Anyway, congratulations on getting to year four. Your wife has a strength that I as a woman could only aspire to have. And, the patience of Job. That's not a cut towards you at all - it's just I can see how that has had to be an inspiration for you and something looking back you can appreciate her more fully for. There couldn't be any woman in the world who will ever look as beautiful, strong, capable, and worthy of the world to you after what you all have been through in the past 3 years. And, it sounds like you are starting to figure out what it is she deserves, and also what you deserve to give to yourself. These are really fucking hard things, Dom. I don't take what you are saying here lightly. I could write paragraphs and paragraphs off of some of these sentences.

I think there is a lot of things in your experience that by exposing can truly help others if you have the time or inclination to post more. Either way, treasure that woman. You will never find a better one I promise you that. Take care.

Oldwounds posted 12/4/2019 10:48 AM

DD -

If I ever said anything that actually helped, then you're welcome. But I think my words were always about supporting and cheering on two people who are kind and reasonable human beings trying to overcome unreasonable behavior.

It ain't easy, but I think it's amazing neither of you gave up (even though you each offered to give up along the way). Overcoming this level of adversity -- that's something to build on right there.

DaddyDom posted 12/4/2019 17:46 PM

@hikingout

I'm glad to hear from you, as I often find a lot of wisdom and commonality in your advice. I think you progressed a lot quicker than I did, which is good, and I hope it saved your relationship the pain and damage that my arc of progression has taken.

It's a very difficult thing to get something you have never had and figure out how to get it.

And that's the thing, isn't it? Many times, I've compared the experience to having been raised by wolves, and then being asked to join human society again. The thing is, up until that point, you never actually realized that there was anything wrong or that needed changing with who you had always been. That behavior was our "normal".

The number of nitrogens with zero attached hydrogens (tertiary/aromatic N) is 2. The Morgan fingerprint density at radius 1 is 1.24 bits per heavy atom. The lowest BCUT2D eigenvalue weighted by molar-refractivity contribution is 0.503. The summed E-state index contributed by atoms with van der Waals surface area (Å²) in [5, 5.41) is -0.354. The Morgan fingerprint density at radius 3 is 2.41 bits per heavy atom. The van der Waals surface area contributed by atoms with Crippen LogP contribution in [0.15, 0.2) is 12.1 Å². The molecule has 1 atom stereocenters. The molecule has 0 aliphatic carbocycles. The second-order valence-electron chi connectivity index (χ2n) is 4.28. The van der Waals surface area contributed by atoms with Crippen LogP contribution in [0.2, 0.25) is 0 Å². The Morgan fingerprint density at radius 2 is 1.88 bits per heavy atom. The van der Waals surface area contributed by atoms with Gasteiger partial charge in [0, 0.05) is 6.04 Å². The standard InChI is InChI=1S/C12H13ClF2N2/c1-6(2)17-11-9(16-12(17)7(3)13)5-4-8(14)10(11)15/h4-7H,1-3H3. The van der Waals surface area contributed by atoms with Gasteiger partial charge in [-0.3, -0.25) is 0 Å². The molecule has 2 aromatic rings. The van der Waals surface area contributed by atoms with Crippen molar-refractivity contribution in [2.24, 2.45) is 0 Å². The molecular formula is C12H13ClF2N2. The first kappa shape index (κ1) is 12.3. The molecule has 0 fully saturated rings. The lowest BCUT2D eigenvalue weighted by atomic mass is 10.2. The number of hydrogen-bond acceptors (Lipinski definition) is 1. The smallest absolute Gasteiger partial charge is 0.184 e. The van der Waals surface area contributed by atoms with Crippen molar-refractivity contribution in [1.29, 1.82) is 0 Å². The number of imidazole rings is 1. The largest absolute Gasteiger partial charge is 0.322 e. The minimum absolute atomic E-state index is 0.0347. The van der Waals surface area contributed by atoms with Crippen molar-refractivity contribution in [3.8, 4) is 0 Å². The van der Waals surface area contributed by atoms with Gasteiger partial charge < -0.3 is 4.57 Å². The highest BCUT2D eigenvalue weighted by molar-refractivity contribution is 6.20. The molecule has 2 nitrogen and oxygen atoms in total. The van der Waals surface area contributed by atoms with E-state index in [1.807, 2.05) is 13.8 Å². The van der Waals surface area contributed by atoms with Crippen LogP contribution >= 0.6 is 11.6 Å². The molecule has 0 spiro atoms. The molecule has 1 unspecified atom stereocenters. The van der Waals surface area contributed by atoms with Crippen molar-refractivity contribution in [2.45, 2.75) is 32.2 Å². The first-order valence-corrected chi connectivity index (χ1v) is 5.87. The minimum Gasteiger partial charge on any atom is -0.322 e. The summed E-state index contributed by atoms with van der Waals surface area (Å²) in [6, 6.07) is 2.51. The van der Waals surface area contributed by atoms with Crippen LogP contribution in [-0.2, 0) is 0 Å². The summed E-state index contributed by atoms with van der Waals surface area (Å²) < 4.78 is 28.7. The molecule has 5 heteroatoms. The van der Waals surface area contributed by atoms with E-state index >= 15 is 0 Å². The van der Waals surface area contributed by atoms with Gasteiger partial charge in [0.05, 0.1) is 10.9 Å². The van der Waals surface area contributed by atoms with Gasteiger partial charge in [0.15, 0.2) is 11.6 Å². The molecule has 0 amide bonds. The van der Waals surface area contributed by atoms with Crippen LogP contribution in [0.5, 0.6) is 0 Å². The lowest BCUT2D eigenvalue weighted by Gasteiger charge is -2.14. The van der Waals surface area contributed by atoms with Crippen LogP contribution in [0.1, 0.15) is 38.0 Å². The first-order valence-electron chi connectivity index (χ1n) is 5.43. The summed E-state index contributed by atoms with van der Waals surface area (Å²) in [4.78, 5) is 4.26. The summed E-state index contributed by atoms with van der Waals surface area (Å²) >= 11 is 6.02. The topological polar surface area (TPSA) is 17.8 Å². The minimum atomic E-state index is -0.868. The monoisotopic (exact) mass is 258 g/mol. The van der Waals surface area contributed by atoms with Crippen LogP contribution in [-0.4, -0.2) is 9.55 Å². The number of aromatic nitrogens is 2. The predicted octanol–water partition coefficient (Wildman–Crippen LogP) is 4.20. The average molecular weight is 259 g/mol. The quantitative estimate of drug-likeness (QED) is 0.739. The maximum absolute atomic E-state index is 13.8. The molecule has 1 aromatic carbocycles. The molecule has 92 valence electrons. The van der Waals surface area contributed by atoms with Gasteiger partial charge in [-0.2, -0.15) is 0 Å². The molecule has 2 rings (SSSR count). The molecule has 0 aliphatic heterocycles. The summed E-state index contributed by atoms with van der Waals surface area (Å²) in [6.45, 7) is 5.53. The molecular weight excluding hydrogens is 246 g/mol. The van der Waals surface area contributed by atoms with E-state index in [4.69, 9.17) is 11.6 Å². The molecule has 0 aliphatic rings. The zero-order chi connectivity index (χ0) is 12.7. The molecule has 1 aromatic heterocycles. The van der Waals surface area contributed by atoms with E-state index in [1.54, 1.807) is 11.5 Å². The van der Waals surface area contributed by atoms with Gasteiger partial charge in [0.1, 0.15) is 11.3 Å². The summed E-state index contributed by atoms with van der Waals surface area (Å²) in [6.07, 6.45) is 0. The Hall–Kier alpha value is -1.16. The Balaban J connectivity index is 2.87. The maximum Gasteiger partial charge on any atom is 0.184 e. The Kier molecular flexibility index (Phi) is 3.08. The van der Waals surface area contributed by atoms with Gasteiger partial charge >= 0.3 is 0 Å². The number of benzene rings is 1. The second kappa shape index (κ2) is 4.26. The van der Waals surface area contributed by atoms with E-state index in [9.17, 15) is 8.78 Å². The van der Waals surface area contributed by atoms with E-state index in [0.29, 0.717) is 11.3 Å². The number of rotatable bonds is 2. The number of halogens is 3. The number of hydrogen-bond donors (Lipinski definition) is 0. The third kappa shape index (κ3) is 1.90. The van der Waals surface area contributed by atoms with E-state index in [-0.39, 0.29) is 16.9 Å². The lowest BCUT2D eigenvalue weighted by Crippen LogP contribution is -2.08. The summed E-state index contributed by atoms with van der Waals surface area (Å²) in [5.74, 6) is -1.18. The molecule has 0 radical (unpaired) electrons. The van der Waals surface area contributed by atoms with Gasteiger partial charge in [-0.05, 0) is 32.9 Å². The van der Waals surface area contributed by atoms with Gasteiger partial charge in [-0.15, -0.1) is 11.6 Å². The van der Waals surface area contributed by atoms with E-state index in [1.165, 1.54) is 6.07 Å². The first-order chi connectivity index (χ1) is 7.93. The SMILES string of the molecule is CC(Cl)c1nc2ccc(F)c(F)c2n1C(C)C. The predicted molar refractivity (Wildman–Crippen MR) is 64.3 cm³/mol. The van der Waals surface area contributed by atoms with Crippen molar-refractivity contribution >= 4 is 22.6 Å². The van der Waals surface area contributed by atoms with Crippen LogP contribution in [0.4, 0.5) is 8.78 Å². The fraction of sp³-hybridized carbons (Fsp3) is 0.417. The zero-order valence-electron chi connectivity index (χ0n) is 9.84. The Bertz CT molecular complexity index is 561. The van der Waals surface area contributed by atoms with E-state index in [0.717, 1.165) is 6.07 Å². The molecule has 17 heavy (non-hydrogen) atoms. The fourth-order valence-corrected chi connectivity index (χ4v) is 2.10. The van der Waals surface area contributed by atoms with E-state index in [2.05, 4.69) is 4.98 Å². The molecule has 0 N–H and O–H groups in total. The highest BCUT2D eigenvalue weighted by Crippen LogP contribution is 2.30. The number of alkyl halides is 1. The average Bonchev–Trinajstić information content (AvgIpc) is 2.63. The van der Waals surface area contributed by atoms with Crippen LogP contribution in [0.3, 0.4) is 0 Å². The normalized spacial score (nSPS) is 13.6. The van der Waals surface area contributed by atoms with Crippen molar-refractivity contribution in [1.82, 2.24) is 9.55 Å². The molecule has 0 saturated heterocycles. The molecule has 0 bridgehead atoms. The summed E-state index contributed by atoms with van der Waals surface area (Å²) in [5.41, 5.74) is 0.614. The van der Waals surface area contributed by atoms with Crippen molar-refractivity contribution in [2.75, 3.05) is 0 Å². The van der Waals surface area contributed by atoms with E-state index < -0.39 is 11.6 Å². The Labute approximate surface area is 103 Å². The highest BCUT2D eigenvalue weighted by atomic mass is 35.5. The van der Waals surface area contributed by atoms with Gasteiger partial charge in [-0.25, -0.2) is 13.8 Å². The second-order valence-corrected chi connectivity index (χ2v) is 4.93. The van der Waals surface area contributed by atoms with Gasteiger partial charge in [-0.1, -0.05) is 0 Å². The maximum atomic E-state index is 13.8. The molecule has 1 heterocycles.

I'm not sure what anyone could have said or done any differently that would have made the process any faster. I did (and still do) have a lot to learn, and a lot to unlearn. What does help is hearing from you and others on SI and knowing that I am hardly alone in this. We all struggle with the same guilt from the same sin, however...

but, man they don't teach us this in school do they???

Exactly.

treasure that woman. You will never find a better one I promise you that

Amen to that as well. My wife is a mixed breed, part angel, part pitbull. The pitbull makes her very determined and once she clamps onto something she wants, she doesn't let go until she has it. The angel part brings that patience you mentioned, and allows her to love a very broken man such as me. So yes, I'm a very lucky man indeed, because I can't imagine anyone else in this world that could bear what she went through so far and still be here, still hopeful, and trying. Honestly, I'm just glad that I am getting to a point where I can start to be there for her, because for the past three years, she's been more or less on her own from a relationship standpoint. She deserved better.